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Racial Injustice

Our latest coverage of the struggle against racism in America and around the world.

Black And Latino Homeowners Are About Twice As Likely As Whites To Get Low Appraisals

Sept. 23
Joe Hernandez / NPR

A new analysis by Freddie Mac has found that only 7.4% of appraisals in majority-white census tracts came in below contract price, compared with 12.5% for Black areas and 15.4% for Latino ones.

In this April 26, 1997, file photo, George Holl...

George Holliday, Who Filmed Rodney King Video, Dies Of COVID

Sept. 21
By Associated Press

George Holliday, the Los Angeles plumber who shot grainy video of four white police officers beating Black motorist Rodney King in 1991, has died of complications of COVID-19.

A poster with images of people and leaders from...

Myths And Misunderstandings Fuel Controversy Over Critical Race Theory

Sept. 20
By Jade Hindmon

Some scholars say conservative activists are misleading the public about the true meaning of critical race theory as they try to keep ethnic studies from being taught in K-12 schools.

Maia Chaka Is The 1st Black Woman To Officiate An NFL Game

Sept. 13
Dana Farrington / NPR

Chaka said she hopes she can inspire and empower others "to step outside the box and to do something different." She is the second woman hired as a full-time NFL official.

A Beachfront Property Taken From A Black Family A Century Ago May Soon Be Returned

Sept. 10
Joe Hernandez / NPR

The California Legislature approved a bill that would let county officials give Bruce's Beach back to the family that owned it nearly a century ago. It now goes to Gov. Gavin Newsom for his signature.

Marwa Abdalla speaks with Midday Edition about ...

Decades After 9/11, Muslim Americans Say They Are Still Treated Differently

Sept. 9
By Melissa Mae

Twenty years after the 9/11 attacks, Muslims in the United States say they are still experiencing discrimination and prejudices.

Vanessa Houston (right) and her mother, Frances...

Days After County Eviction Ban Expired, San Diego Tenants Forced Out

Sept. 8
By Cristina Kim

Days after the countywide ordinance expired, tenants across the county received letters terminating their leases forcing them to find housing in an increasingly expensive rental market.

Real estate signs advertise the sale of three h...

New Initiative Helps Black San Diegans Buy First Home

Sept. 7
By Jade Hindmon

Three San Diego nonprofits have launched California’s first grant-based homebuying assistance program specifically for Black people.

X-Rays And Infrared Reveal The Story Of The 1st Internationally Known Black Painter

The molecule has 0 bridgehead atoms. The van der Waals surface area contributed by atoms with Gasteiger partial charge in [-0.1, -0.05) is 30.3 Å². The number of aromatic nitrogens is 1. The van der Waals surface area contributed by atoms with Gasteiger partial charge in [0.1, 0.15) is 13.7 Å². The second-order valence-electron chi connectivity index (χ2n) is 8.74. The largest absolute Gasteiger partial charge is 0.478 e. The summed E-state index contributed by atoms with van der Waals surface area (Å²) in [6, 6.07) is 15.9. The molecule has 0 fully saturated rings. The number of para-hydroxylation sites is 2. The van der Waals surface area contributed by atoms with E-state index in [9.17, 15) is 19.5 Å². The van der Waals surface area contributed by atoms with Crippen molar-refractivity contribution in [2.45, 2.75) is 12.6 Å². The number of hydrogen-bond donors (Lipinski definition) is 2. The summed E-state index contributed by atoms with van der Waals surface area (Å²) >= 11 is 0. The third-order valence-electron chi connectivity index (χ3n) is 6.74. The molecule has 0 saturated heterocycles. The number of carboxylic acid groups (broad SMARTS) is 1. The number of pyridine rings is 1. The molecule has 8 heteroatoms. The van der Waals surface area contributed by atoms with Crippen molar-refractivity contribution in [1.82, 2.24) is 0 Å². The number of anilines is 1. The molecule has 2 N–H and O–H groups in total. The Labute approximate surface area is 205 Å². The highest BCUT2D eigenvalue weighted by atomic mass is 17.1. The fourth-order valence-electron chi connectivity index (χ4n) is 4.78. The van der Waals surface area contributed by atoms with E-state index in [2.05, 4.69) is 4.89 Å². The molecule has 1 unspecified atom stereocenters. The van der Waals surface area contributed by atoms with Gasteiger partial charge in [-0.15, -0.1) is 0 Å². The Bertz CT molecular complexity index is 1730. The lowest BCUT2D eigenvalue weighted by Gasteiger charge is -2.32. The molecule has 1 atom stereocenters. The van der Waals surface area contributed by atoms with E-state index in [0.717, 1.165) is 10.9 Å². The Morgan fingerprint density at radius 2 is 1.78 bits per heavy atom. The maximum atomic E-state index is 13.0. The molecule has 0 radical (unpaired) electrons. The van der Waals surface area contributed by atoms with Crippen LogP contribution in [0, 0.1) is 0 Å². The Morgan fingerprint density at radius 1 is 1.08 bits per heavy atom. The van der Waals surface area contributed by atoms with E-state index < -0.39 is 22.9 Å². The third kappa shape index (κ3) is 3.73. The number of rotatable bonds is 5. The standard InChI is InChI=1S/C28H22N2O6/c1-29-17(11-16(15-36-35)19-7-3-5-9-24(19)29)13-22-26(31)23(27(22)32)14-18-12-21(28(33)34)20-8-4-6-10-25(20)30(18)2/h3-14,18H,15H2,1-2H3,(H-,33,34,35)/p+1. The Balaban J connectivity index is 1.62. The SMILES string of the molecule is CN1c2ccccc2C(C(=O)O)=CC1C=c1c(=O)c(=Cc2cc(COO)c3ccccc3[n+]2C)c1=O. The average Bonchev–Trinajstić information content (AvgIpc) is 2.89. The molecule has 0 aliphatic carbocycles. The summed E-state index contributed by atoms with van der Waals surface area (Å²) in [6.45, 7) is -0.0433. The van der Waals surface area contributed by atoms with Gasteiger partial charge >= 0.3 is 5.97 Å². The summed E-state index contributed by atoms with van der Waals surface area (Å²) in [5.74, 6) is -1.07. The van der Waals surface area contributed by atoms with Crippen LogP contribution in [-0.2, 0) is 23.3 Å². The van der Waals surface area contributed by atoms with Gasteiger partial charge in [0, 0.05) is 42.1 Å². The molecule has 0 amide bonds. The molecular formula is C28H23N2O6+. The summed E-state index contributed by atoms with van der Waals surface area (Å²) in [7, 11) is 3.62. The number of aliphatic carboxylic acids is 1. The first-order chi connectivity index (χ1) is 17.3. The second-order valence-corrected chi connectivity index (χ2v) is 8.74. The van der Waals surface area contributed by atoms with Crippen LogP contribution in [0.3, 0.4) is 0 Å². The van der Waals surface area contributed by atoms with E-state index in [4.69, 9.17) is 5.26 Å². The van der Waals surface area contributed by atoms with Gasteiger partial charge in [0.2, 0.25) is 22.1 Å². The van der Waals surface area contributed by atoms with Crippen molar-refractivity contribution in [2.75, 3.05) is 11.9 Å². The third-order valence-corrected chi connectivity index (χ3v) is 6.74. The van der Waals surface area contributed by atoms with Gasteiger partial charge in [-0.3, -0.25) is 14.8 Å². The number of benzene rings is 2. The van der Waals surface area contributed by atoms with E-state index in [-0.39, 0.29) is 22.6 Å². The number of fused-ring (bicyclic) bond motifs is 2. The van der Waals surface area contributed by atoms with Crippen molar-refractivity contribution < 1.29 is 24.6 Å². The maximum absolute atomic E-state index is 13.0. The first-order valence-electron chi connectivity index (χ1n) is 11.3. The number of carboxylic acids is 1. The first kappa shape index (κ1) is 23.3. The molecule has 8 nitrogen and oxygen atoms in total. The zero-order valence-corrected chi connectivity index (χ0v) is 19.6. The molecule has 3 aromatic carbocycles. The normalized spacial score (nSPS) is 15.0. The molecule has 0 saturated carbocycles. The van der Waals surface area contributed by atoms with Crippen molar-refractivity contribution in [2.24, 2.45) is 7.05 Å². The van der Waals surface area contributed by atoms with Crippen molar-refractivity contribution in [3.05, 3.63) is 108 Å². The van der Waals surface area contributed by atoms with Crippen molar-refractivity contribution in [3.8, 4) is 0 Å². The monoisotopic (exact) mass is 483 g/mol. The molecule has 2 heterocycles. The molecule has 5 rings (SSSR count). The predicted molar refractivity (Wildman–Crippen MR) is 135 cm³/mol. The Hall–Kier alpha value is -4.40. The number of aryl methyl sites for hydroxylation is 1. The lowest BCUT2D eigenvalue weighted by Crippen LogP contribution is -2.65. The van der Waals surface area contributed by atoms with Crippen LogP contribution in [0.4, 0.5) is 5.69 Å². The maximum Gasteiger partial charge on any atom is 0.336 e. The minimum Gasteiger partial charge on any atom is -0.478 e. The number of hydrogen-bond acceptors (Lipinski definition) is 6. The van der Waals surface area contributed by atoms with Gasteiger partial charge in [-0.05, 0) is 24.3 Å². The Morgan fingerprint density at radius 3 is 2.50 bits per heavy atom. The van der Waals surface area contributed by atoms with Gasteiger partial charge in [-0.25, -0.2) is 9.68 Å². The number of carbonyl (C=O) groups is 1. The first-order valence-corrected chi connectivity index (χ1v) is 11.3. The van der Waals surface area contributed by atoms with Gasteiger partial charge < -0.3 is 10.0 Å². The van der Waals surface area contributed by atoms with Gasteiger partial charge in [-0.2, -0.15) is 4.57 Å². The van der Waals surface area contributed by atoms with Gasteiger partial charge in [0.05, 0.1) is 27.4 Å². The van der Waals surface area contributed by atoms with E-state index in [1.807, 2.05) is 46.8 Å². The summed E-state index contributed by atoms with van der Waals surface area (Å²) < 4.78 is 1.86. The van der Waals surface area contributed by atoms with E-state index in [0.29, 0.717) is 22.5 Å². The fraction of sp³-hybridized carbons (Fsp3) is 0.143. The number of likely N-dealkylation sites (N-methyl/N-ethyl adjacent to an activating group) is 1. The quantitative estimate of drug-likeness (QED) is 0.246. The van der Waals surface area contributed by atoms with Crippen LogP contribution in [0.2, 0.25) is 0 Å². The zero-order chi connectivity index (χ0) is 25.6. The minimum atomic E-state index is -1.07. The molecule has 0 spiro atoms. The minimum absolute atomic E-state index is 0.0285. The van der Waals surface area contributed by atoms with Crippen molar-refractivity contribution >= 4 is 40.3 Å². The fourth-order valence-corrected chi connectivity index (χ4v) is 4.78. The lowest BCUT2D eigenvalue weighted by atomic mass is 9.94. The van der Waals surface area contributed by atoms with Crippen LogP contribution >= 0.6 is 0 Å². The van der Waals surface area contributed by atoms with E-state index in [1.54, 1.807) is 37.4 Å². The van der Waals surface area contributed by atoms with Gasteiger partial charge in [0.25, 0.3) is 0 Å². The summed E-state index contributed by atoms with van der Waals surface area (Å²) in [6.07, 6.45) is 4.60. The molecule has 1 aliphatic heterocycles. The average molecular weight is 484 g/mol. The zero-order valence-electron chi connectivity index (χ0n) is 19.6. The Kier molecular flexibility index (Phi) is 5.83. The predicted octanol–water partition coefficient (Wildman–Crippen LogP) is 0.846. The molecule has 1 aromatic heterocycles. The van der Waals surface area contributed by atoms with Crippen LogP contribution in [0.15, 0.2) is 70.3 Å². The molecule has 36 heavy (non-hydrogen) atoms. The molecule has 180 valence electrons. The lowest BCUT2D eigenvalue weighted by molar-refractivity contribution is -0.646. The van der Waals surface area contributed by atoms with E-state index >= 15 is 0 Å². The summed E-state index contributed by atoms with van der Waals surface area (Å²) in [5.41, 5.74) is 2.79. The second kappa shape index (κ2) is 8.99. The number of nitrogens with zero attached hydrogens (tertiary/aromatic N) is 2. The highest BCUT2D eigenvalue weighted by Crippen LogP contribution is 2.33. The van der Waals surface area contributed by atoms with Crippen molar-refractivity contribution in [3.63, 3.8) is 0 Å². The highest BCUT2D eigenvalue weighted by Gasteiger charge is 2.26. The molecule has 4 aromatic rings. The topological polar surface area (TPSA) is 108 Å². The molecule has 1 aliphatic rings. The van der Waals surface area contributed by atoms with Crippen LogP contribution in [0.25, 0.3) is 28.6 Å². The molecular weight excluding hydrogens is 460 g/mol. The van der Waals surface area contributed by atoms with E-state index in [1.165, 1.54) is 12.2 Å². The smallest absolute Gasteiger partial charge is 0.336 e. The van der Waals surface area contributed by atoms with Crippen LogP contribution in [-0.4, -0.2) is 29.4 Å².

Sept. 7
Susan Stamberg / NPR

Born in Pittsburgh in 1859, Henry Ossawa Tanner moved to Paris, where he found "nobody knows or cares what was the complexion of my forebears." Recent conservation work explores his artistic process.

In this photo Feb. 26, 2013 file photo, inmates...

New Bill Helps Recently Released Prisoners Get IDs

Sept. 6
By Cristina Kim

Thousands of prisoners are being released without a California ID, making it difficult to apply for a job or even housing. A new bill on its way to the governor's desk aims to fix that.

Valhalla High School Senior, Duncan Galvez, spe...

Images Of Valhalla Student Pinned To Ground By Staffer Prompt Outrage

Sept. 3
By City News Service

A workplace investigation was underway Friday into a Valhalla High School security staffer's actions while breaking up a student fight at the eastern San Diego County campus this week — notably, kneeling on a Black teen's neck while detaining her.

Hate Crimes Reach The Highest Level In More Than A Decade

Aug. 31
Joe Hernandez / NPR

The 6% spike in hate crimes reported by the FBI for 2020 follows a recent upward trend in incidents. But some experts and advocacy groups say the true number is probably even higher.

These 7 Black Men Were Executed For An Alleged Rape. Now, They Have Been Pardoned

Aug. 31
Jonathan Franklin / NPR

Gov. Ralph Northam said pardoning the "Martinsville Seven" was the state's way of acknowledging that the men were executed without due process.

Nia DaCosta Is The 1st Black Female Director To Debut Atop The U.S. Box Office

Aug. 31
Sharon Pruitt-Young / NPR

The 31-year-old director and screenwriter's horror film Candyman — a reboot of the 1992 classic — made history as it raked in more than $22 million in its opening weekend.

An All-Black Unit That Fought Germany And Racism In WWI Gets Congressional Gold Medal

Aug. 31
Bill Chappell / NPR

The Harlem Hellfighters served in a segregated U.S. Army unit and were known for their valor and skill on the battlefield, even while facing discrimination from fellow soldiers and at home.

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